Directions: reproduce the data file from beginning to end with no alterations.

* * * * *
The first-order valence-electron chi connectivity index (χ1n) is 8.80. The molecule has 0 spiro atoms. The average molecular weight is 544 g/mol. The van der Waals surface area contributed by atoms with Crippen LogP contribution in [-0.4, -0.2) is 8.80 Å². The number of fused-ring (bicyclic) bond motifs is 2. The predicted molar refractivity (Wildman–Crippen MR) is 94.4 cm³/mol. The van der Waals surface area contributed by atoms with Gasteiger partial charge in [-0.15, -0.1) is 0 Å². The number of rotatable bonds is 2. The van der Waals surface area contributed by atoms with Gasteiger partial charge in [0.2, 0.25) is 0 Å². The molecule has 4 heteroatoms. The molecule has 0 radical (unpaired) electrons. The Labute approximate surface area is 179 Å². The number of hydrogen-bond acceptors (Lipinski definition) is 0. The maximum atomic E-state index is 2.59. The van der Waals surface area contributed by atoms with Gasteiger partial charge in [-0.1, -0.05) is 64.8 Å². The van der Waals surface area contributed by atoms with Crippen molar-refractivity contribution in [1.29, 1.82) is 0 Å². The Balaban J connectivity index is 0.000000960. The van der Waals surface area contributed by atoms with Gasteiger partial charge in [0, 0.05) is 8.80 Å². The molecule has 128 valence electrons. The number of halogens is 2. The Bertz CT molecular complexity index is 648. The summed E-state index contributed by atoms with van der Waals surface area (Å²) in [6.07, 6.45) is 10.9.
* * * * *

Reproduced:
The first-order valence-electron chi connectivity index (χ1n) is 8.80. The molecule has 0 spiro atoms. The average molecular weight is 544 g/mol. The van der Waals surface area contributed by atoms with Crippen LogP contribution in [-0.4, -0.2) is 8.80 Å². The number of fused-ring (bicyclic) bond motifs is 2. The predicted molar refractivity (Wildman–Crippen MR) is 94.4 cm³/mol. The van der Waals surface area contributed by atoms with Gasteiger partial charge in [-0.15, -0.1) is 0 Å². The number of rotatable bonds is 2. The van der Waals surface area contributed by atoms with Gasteiger partial charge in [0.2, 0.25) is 0 Å². The molecule has 4 heteroatoms. The molecule has 0 radical (unpaired) electrons. The Labute approximate surface area is 179 Å². The number of hydrogen-bond acceptors (Lipinski definition) is 0. The maximum atomic E-state index is 2.59. The van der Waals surface area contributed by atoms with Gasteiger partial charge in [-0.1, -0.05) is 64.8 Å². The van der Waals surface area contributed by atoms with Crippen molar-refractivity contribution in [1.29, 1.82) is 0 Å². The Balaban J connectivity index is 0.000000960. The van der Waals surface area contributed by atoms with Gasteiger partial charge in [0, 0.05) is 8.80 Å². The molecule has 128 valence electrons. The number of halogens is 2. The Bertz CT molecular complexity index is 648. The summed E-state index contributed by atoms with van der Waals surface area (Å²) in [6.07, 6.45) is 10.9.